Long Covid and the Labor Market: The Impact of Chronic Illness on Employment and Economic Output

The pandemic has had a significant impact on the labor market, particularly in terms of long-term illness and disability. Many people who have contracted COVID-19 develop "Long Covid," which refers to the long-term effects of the disease that last for weeks or months after initial infection. These long-term effects can include fatigue, respiratory difficulties, and heart problems, which can greatly affect a person's ability to work.

One recent study by the Statistique Canada showed that the risk of Long Covid was 38% with three infections. This indicates the significant impact of repeated infections on the risk of long-term illness. South Korea and some other countries are putting the impact of Long Covid considerably higher than 38%.

The chronic illness caused by Long Covid is a significant public health concern because it can result in a loss of 21% of health-related quality of life, similar to the effects of traumatic brain injury or complete hearing loss. Among US adults, 5.3% reported having Long Covid in October 2023, and 1 in 4 with Long Covid consistently report significant activity limitations from its symptoms. Across the 12-month sample of 757,580 US adults, 1.5% (n= 10,401) met the case definition of disabling Long Covid. Their estimated frequency of the population equates to 3,801,986 adults with long term symptoms after COVID that significantly limits daily activity.

The impact of Long Covid on the EU labor market has also been examined. Currently, it is estimated that 1.7% of the EU population has long Covid in 2021 and 2.9% in 2022. This results in a negative impact on labor supply of 0.2-0.3% in 2021 and 0.3-0.5% in 2022. In person equivalents, this means that long Covid is assumed to have reduced labor supply by 364,000 to 663,000 in 2021 and by 621,000 to 1,112,000 in 2022 – combining the effects of lower productivity, higher sick leaves, lower hours, and increased unemployment or inactivity. While there are mixed indicators of the impact of long Covid on the labor market, including increased sick leave and disability, it warrants careful monitoring.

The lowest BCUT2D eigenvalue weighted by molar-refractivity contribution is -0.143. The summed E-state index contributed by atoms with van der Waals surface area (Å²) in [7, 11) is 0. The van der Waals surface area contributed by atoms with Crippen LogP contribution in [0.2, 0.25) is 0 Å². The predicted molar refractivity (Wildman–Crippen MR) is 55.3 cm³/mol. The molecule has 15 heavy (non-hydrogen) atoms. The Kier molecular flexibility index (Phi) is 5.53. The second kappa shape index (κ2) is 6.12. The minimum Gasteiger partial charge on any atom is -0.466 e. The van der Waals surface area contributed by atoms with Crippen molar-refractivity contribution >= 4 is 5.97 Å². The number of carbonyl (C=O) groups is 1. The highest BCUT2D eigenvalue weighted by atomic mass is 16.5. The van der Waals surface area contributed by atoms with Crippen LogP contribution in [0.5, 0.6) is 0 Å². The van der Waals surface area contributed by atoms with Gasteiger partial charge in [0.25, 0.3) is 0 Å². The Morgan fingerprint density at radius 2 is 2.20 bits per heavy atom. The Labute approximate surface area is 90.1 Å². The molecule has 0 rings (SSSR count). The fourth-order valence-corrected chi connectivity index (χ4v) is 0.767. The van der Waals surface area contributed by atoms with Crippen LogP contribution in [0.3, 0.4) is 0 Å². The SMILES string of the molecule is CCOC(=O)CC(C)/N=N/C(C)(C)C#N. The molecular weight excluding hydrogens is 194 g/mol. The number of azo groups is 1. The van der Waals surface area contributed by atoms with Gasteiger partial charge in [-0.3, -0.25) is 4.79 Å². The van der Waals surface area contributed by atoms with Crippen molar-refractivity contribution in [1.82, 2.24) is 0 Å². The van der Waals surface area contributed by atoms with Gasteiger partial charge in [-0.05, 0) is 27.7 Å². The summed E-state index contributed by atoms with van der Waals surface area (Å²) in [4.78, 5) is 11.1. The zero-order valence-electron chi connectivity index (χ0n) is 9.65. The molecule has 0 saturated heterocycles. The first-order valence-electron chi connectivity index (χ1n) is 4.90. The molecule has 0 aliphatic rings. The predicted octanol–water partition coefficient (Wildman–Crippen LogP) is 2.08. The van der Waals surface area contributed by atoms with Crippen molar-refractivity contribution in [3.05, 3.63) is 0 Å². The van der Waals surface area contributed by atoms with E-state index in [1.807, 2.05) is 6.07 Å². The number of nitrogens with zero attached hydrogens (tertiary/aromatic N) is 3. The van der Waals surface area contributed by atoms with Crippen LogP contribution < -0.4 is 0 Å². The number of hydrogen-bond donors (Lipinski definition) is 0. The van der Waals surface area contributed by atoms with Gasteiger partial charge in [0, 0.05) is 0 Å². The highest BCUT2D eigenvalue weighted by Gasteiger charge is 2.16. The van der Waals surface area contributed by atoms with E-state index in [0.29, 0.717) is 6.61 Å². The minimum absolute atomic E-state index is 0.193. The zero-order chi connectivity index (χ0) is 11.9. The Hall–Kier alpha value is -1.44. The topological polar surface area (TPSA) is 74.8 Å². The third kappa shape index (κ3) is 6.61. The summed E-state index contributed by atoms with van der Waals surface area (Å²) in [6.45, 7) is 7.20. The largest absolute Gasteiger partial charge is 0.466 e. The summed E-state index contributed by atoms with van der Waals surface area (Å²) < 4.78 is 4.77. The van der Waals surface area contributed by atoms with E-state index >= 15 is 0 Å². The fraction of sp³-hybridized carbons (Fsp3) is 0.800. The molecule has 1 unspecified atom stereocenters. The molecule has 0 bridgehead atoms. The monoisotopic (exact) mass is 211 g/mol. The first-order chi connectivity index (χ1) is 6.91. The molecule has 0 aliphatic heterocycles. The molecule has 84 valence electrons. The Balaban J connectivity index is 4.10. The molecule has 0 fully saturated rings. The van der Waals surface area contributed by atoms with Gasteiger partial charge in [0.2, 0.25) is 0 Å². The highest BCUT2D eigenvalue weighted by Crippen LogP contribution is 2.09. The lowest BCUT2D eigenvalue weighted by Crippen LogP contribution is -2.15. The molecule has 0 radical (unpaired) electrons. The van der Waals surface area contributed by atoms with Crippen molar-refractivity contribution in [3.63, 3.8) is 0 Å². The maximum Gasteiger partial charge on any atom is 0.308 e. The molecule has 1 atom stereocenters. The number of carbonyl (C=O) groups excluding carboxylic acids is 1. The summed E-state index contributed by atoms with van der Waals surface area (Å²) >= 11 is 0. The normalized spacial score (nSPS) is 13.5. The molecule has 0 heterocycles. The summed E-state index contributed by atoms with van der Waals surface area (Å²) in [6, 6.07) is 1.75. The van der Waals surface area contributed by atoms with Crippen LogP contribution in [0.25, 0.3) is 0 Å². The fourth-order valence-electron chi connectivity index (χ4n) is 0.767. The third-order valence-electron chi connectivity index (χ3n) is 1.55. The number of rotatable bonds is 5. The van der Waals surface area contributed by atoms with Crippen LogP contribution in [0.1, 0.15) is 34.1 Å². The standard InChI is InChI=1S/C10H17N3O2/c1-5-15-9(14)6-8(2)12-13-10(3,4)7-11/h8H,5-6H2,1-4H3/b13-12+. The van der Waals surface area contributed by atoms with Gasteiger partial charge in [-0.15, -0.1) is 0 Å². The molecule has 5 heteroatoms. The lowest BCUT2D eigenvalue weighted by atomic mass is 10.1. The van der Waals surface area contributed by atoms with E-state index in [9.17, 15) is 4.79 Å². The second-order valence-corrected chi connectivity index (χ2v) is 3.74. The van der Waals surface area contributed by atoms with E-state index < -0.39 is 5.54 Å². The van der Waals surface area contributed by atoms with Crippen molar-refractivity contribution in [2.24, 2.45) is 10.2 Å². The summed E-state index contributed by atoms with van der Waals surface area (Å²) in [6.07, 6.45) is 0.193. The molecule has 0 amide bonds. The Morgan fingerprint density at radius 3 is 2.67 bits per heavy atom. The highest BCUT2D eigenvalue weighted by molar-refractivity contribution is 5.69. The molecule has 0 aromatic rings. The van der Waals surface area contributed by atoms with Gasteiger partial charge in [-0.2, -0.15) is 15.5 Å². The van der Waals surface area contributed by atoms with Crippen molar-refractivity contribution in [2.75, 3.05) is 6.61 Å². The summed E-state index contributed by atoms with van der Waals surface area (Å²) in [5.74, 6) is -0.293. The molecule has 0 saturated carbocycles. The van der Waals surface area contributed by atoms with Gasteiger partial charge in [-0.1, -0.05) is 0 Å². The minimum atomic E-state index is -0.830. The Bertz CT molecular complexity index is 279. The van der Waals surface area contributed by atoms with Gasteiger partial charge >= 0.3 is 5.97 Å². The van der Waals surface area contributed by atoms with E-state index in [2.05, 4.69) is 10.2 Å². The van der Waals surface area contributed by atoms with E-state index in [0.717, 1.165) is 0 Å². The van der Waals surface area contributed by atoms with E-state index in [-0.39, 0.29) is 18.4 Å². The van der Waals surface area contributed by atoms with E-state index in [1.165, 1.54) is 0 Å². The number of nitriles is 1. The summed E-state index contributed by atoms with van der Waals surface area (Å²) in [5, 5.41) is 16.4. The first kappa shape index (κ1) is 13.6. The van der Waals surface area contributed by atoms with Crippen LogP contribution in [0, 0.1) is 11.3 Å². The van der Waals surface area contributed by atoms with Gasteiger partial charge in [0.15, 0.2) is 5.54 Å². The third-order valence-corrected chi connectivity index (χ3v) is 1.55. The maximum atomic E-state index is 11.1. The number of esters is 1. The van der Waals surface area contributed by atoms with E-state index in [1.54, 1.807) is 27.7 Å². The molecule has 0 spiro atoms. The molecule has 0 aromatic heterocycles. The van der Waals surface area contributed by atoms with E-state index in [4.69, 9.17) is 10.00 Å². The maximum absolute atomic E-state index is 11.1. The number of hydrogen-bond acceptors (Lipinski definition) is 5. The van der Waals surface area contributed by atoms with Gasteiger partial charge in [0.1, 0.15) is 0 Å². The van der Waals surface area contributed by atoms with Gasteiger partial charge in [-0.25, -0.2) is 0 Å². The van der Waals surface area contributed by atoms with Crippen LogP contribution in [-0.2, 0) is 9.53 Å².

Long-term illness is also having a significant impact on the German economy. According to analysis by VFA, Germany's association of research-based pharmaceutical companies, absences due to health problems have surpassed pandemic totals and are reaching record highs in 2023. This has led to a reduction in Germany's gross domestic product (GDP) by 0.5% last year. While there are many factors at play, it is clear that illness is playing a role in Germany's poor economic performance.

Increasing payroll costs are the biggest source of inflation for small businesses, with 59% of entrepreneurs reporting higher labor costs in January 2024, according to a survey conducted for The Wall Street Journal by Vistage Worldwide, a business-coaching and peer-advisory firm. As a percentage of sales, restaurants rely more on labor than other retail sectors, making rising wages particularly draining on profits. This, in combination with rising supply costs, is creating a budget squeeze that is forcing many restaurants to close.

Overall, the impact of Long Covid on the labor market is significant and is likely to continue to be a concern for many years to come. While public health officials have largely failed to acknowledge the long-term harm caused by Covid infection, the impact on the labor market and economic output is impossible to ignore.

Read more